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5) TUPLE SCOPE AND DEBUGGING


5.1) How do I debug CDS programs with dbx?

First, compile the program with the -g option, and link with -g and -linda tuple_scope. When executing the program with tuple scope, click the middle mouse button on the icon of the process you wish to debug. Tuple scope will bring up an xterm with a dbx session attached
to that process. (On HP/UX, it will use hpterm and xdb). The DEBUG environment variable can be set to use a different debugger, for example, gdb.

This requires that the system support attaching debuggers to running processes. This is supported on all Linda systems except DEC workstations (both DECstations and Alphas).


5.2) How do I debug Network Linda programs with dbx?

Use the -debug option with ntsnet. Make sure you compiled and linked your program with the -g option. Ntsnet will bring up a dbx session in an xterm for each Linda process. An alias, lrun, is used to start each process executing with the correct arguments.

This is currently not supported on HPs.


5.3) What is the difference between tuple scope and post mortem tuple scope?

CDS Linda supports the true, runtime tuple scope, which allows the execution of a Linda program to be monitored and controlled. It also allows a debugger, such as dbx, to be attached to a process as it executes.

Network Linda only supports post mortem tuple scope which allows the execution to be viewed after the program itself has finished running.


5.4) Can I use the CDS with tuplescope to do performance fine-tuning?

Not really. There are two major problems in trying to determine performance with CDS tuplescope. First, tuplescope has a large impact on performance, since each tuple operation incurs a lot of X windows support overhead. This overhead swamps the cost of the Linda operations. Secondly, the very nature of the CDS makes it hard to draw conclusions about performance, since the CDS timeshares several concurrent processes on a single CPU (see 7.7 for a discussion of the CDS implementation). Parallel performance tuning cannot generally be done in this context. For performance tuning in Network Linda, we recommend using the Paragraph profiling tool.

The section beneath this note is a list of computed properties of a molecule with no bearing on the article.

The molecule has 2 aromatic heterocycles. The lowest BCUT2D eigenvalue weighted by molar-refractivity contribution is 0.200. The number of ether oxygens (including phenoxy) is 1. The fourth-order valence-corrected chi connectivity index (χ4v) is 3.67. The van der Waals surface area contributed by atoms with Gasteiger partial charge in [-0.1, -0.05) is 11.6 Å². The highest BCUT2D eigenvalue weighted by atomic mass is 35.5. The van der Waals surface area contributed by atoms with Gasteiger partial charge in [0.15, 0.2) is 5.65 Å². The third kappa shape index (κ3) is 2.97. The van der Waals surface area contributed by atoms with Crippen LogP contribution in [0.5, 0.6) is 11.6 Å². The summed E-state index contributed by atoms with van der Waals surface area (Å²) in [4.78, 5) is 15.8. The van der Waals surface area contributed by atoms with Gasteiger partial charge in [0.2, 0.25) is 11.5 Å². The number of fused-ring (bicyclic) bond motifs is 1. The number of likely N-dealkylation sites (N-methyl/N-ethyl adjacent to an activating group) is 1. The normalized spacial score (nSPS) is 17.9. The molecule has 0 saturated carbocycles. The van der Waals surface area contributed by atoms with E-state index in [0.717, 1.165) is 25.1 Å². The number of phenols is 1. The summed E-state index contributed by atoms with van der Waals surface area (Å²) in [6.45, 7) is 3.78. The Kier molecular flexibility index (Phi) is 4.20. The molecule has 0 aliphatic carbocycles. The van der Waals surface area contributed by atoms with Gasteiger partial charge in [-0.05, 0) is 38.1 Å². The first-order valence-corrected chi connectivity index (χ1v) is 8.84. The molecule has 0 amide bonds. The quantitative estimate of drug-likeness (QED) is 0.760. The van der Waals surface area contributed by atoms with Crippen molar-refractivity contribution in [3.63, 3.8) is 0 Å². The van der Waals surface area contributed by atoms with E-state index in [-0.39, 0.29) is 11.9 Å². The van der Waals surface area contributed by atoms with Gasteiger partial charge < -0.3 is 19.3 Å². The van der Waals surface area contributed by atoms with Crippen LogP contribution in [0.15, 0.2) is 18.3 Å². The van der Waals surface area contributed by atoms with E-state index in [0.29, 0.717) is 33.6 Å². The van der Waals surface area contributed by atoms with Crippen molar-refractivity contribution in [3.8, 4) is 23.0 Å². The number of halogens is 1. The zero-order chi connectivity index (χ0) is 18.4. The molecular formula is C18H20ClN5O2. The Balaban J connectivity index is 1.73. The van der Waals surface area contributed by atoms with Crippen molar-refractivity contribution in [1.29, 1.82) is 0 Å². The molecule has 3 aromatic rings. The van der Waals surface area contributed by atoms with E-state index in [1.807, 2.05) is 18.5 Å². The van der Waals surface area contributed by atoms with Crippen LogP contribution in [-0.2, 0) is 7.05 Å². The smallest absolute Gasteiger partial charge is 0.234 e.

5.5) What are aggregate fields, and how do I display them with the tuplescope?

Aggregate fields are tuple fields that are not simple scalar values. In C, they are arrays, unions, and structs; in Fortran, arrays and common blocks.

Internally in tuplespace, aggregates are represented as simple byte arrays. However, tuplescope allows aggregates to be interpreted as arrays of all of the normal scalar types (e.g. int, long, float,etc.). Note that display of aggregates is currently only possible using tuplescope with shared-memory versions of Linda, including the Code Development System.

First, after executing the program, but before clicking on the RUN button, use the MODES menu to select ``Display Aggregates'', and ``Dynamic Tuple Fetch''. The second option causes the aggregate
fields to be dynamically formatted when viewed, rather than when produced.

Click the ``Run'' button and allow the program to produce some tuples. Now, when viewing a tuple, you will see the contents of aggregate fields instead of just the word ``block''. The default viewing type is array of ints. To change this, open the aggregate menu, click to deselect ``Int'', and select some other type.

If you selected ``Dynamic Tuple Fetch'' before running the program, the Aggregate format selection will affect existing tuples. If not, it will only affect tuples subsequently produced.

 



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